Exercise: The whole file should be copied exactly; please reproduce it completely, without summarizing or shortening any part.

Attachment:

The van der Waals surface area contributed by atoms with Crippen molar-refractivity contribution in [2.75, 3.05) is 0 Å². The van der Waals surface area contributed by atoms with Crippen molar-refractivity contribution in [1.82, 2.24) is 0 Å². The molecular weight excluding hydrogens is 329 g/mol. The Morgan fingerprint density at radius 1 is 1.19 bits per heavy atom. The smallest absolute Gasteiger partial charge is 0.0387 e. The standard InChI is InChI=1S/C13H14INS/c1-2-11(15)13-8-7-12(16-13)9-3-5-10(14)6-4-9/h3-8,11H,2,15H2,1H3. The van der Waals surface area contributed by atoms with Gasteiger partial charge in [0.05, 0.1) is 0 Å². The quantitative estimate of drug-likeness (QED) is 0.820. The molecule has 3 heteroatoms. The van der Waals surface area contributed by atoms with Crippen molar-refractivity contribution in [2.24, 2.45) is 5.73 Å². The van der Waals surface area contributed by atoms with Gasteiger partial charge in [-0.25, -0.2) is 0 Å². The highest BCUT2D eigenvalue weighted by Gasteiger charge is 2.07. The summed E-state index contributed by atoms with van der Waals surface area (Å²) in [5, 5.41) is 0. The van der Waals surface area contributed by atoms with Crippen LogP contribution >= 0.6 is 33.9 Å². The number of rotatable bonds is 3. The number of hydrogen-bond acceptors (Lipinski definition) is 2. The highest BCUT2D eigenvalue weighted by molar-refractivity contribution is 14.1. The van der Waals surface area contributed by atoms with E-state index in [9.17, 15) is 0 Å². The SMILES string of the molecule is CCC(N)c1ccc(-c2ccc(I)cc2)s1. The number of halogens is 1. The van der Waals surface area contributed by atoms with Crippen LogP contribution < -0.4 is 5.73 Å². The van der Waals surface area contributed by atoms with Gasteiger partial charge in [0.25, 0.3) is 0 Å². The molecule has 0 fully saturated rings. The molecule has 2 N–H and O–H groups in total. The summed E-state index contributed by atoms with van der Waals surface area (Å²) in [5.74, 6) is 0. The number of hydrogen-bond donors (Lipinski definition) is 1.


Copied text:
The van der Waals surface area contributed by atoms with Crippen molar-refractivity contribution in [2.75, 3.05) is 0 Å². The van der Waals surface area contributed by atoms with Crippen molar-refractivity contribution in [1.82, 2.24) is 0 Å². The molecular weight excluding hydrogens is 329 g/mol. The Morgan fingerprint density at radius 1 is 1.19 bits per heavy atom. The smallest absolute Gasteiger partial charge is 0.0387 e. The standard InChI is InChI=1S/C13H14INS/c1-2-11(15)13-8-7-12(16-13)9-3-5-10(14)6-4-9/h3-8,11H,2,15H2,1H3. The van der Waals surface area contributed by atoms with Gasteiger partial charge in [0.05, 0.1) is 0 Å². The quantitative estimate of drug-likeness (QED) is 0.820. The molecule has 3 heteroatoms. The van der Waals surface area contributed by atoms with Crippen molar-refractivity contribution in [2.24, 2.45) is 5.73 Å². The van der Waals surface area contributed by atoms with Gasteiger partial charge in [-0.25, -0.2) is 0 Å². The highest BCUT2D eigenvalue weighted by Gasteiger charge is 2.07. The summed E-state index contributed by atoms with van der Waals surface area (Å²) in [5, 5.41) is 0. The van der Waals surface area contributed by atoms with Crippen LogP contribution >= 0.6 is 33.9 Å². The number of rotatable bonds is 3. The number of hydrogen-bond acceptors (Lipinski definition) is 2. The highest BCUT2D eigenvalue weighted by molar-refractivity contribution is 14.1. The van der Waals surface area contributed by atoms with E-state index in [9.17, 15) is 0 Å². The SMILES string of the molecule is CCC(N)c1ccc(-c2ccc(I)cc2)s1. The number of halogens is 1. The van der Waals surface area contributed by atoms with Crippen LogP contribution < -0.4 is 5.73 Å². The van der Waals surface area contributed by atoms with Gasteiger partial charge in [0.25, 0.3) is 0 Å². The molecule has 0 fully saturated rings. The molecule has 2 N–H and O–H groups in total. The summed E-state index contributed by atoms with van der Waals surface area (Å²) in [5.74, 6) is 0. The number of hydrogen-bond donors (Lipinski definition) is 1.